|Title||A Tale of Two Forest Carbon Assessments in the Eastern United States: Forest Use Versus Cover as a Metric of Change|
|Publication Type||Journal Article|
|Year of Publication||2016|
|Authors||Woodall, C. W., Walters B. F., Russell M. B., Coulston J. W., Domke G. M., D’Amato Anthony, and Sowers P. A.|
|Pagination||1401 - 1417|
|Keywords||carbon, climate change, forest cover, forest inventory, land use, land-use change, stock change|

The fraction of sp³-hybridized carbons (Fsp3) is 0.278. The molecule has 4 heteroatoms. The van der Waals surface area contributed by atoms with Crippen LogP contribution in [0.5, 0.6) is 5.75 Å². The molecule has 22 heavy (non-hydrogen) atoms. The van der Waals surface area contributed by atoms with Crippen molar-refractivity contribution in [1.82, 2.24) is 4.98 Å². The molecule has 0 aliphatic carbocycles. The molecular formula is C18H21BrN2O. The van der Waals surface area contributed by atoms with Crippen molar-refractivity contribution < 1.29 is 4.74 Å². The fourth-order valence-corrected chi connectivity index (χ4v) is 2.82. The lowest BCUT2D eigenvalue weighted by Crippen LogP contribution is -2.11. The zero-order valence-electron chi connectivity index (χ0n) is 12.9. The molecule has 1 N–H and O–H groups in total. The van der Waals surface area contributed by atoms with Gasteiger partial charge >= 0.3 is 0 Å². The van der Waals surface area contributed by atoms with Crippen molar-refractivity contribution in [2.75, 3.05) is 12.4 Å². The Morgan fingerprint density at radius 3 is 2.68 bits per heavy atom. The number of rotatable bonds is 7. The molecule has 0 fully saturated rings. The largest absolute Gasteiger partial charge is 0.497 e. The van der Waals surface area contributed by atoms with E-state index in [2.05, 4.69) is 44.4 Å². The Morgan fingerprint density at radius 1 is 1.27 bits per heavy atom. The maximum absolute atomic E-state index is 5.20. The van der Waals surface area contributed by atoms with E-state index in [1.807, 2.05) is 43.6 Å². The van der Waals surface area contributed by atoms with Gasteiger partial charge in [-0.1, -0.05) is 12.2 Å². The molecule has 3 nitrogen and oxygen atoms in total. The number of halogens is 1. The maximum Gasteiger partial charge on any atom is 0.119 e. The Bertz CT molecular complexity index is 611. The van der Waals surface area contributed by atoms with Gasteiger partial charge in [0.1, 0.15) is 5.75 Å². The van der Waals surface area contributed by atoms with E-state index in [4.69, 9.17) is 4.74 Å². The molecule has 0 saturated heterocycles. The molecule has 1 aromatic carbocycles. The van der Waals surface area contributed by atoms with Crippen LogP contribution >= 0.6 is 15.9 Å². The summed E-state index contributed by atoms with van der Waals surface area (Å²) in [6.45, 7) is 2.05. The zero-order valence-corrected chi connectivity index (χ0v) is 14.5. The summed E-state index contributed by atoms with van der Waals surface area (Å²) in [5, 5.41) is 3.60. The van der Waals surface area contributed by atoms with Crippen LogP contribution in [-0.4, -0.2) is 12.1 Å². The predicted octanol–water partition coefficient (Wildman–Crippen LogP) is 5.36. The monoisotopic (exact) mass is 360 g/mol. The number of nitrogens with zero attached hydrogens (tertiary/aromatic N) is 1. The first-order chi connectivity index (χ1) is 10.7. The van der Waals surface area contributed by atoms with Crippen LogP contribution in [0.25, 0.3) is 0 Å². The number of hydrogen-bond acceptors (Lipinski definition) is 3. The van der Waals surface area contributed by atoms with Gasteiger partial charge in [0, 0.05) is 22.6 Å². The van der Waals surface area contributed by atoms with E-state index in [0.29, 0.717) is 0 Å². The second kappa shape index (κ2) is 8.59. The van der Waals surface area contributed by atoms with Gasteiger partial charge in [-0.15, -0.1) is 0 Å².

The dynamics of land-use practices (for example, forest versus settlements) is often a major driver of changes in terrestrial carbon (C). As the management and conservation of forest land uses are considered a means of reducing future atmospheric CO2 concentrations, the monitoring of forest C stocks and stock change by categories of land-use change (for example, croplands converted to forest) is often a requirement of C monitoring protocols such as those espoused by the Intergovernmental Panel on Climate Change (that is, Good Practice Guidance and Guidelines). The identification of land use is often along a spectrum ranging from direct observation (for example, interpretation of owner intent via field visits) to interpretation of remotely sensed imagery (for example, land cover mapping) or some combination thereof. Given the potential for substantial differences across this spectrum of monitoring techniques, a region-wide, repeated forest inventory across the eastern U.S. was used to evaluate relationships between forest land-use change (derived from a forest inventory) and forest cover change (derived from Landsat modeling) in the context of forest C monitoring strategies. It was found that the correlation between forest land-use change and cover change was minimal (<0.08), with an increase in forest land use but a net decrease in forest cover being the most frequent observation. Cover assessments may be more sensitive to active forest management and/or conversion activities that can lead to confounded conclusions regarding the forest C sink (for example, decreasing forest cover but increasing C stocks in industrial timberlands). In contrast, the categorical nature of direct land-use field observations reduces their sensitivity to forest management activities (for example, clearcutting versus thinning) and recent disturbance events (for example, floods or wildfire) that may obscure interpretation of C dynamics over short time steps. While using direct land-use observations or cover mapping in forest C assessments, they should not be considered interchangeable as both approaches possess idiosyncratic qualities that should be considered when developing conclusions regarding forest C attributes and dynamics across large scales.